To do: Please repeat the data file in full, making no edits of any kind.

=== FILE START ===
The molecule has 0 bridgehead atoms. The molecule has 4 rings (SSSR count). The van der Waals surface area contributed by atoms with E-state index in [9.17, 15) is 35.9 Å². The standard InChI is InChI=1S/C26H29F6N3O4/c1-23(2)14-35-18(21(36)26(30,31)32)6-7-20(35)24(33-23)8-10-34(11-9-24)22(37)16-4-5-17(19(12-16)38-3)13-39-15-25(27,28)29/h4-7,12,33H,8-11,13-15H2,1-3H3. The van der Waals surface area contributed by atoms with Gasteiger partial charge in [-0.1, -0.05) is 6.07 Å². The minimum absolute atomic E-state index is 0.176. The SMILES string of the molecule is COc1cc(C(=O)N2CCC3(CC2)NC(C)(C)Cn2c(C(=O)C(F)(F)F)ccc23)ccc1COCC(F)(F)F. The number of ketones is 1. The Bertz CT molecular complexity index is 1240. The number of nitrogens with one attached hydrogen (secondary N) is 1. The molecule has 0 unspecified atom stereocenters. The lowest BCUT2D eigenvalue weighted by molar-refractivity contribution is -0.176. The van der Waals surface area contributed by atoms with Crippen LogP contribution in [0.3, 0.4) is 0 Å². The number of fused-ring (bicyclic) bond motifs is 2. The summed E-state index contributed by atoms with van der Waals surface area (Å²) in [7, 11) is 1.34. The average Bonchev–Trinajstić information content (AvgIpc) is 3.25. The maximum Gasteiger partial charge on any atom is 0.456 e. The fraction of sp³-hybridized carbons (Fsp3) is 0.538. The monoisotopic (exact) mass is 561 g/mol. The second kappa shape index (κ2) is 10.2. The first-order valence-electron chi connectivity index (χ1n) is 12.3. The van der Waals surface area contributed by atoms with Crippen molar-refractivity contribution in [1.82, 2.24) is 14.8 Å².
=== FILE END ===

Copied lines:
The molecule has 0 bridgehead atoms. The molecule has 4 rings (SSSR count). The van der Waals surface area contributed by atoms with E-state index in [9.17, 15) is 35.9 Å². The standard InChI is InChI=1S/C26H29F6N3O4/c1-23(2)14-35-18(21(36)26(30,31)32)6-7-20(35)24(33-23)8-10-34(11-9-24)22(37)16-4-5-17(19(12-16)38-3)13-39-15-25(27,28)29/h4-7,12,33H,8-11,13-15H2,1-3H3. The van der Waals surface area contributed by atoms with Gasteiger partial charge in [-0.1, -0.05) is 6.07 Å². The minimum absolute atomic E-state index is 0.176. The SMILES string of the molecule is COc1cc(C(=O)N2CCC3(CC2)NC(C)(C)Cn2c(C(=O)C(F)(F)F)ccc23)ccc1COCC(F)(F)F. The number of ketones is 1. The Bertz CT molecular complexity index is 1240. The number of nitrogens with one attached hydrogen (secondary N) is 1. The molecule has 0 unspecified atom stereocenters. The lowest BCUT2D eigenvalue weighted by molar-refractivity contribution is -0.176. The van der Waals surface area contributed by atoms with Crippen LogP contribution in [0.3, 0.4) is 0 Å². The number of fused-ring (bicyclic) bond motifs is 2. The summed E-state index contributed by atoms with van der Waals surface area (Å²) in [7, 11) is 1.34. The average Bonchev–Trinajstić information content (AvgIpc) is 3.25. The maximum Gasteiger partial charge on any atom is 0.456 e. The fraction of sp³-hybridized carbons (Fsp3) is 0.538. The monoisotopic (exact) mass is 561 g/mol. The second kappa shape index (κ2) is 10.2. The first-order valence-electron chi connectivity index (χ1n) is 12.3. The van der Waals surface area contributed by atoms with Crippen molar-refractivity contribution in [1.82, 2.24) is 14.8 Å².